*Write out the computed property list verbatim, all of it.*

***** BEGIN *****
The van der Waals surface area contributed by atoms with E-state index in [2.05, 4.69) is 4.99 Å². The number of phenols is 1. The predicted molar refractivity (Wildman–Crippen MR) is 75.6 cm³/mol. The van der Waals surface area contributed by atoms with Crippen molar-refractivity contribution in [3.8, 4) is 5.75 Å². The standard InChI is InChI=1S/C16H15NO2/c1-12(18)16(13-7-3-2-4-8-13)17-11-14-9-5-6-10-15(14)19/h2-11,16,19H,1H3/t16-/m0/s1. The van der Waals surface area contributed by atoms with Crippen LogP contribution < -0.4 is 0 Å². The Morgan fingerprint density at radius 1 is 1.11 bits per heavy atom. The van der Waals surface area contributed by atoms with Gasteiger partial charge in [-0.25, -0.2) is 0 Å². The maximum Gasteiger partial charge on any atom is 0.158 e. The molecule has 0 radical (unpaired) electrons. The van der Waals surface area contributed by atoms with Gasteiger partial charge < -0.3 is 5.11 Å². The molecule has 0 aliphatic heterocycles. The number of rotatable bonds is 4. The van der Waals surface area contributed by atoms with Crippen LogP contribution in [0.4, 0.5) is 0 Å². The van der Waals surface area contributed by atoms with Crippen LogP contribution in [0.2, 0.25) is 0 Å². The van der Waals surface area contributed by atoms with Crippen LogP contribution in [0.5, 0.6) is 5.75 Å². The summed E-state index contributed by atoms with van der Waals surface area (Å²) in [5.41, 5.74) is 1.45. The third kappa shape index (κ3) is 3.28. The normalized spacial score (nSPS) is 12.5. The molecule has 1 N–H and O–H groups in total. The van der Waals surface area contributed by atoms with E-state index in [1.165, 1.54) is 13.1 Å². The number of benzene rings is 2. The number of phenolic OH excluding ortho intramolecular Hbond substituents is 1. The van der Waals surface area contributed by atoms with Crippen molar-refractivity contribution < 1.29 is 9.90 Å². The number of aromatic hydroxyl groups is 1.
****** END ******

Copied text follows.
The van der Waals surface area contributed by atoms with E-state index in [2.05, 4.69) is 4.99 Å². The number of phenols is 1. The predicted molar refractivity (Wildman–Crippen MR) is 75.6 cm³/mol. The van der Waals surface area contributed by atoms with Crippen molar-refractivity contribution in [3.8, 4) is 5.75 Å². The standard InChI is InChI=1S/C16H15NO2/c1-12(18)16(13-7-3-2-4-8-13)17-11-14-9-5-6-10-15(14)19/h2-11,16,19H,1H3/t16-/m0/s1. The van der Waals surface area contributed by atoms with Crippen LogP contribution < -0.4 is 0 Å². The Morgan fingerprint density at radius 1 is 1.11 bits per heavy atom. The van der Waals surface area contributed by atoms with Gasteiger partial charge in [-0.25, -0.2) is 0 Å². The maximum Gasteiger partial charge on any atom is 0.158 e. The molecule has 0 radical (unpaired) electrons. The van der Waals surface area contributed by atoms with Gasteiger partial charge < -0.3 is 5.11 Å². The molecule has 0 aliphatic heterocycles. The number of rotatable bonds is 4. The van der Waals surface area contributed by atoms with Crippen LogP contribution in [0.4, 0.5) is 0 Å². The van der Waals surface area contributed by atoms with Crippen LogP contribution in [0.2, 0.25) is 0 Å². The van der Waals surface area contributed by atoms with Crippen LogP contribution in [0.5, 0.6) is 5.75 Å². The summed E-state index contributed by atoms with van der Waals surface area (Å²) in [5.41, 5.74) is 1.45. The third kappa shape index (κ3) is 3.28. The normalized spacial score (nSPS) is 12.5. The molecule has 1 N–H and O–H groups in total. The van der Waals surface area contributed by atoms with E-state index in [1.165, 1.54) is 13.1 Å². The number of benzene rings is 2. The number of phenolic OH excluding ortho intramolecular Hbond substituents is 1. The van der Waals surface area contributed by atoms with Crippen molar-refractivity contribution < 1.29 is 9.90 Å². The number of aromatic hydroxyl groups is 1.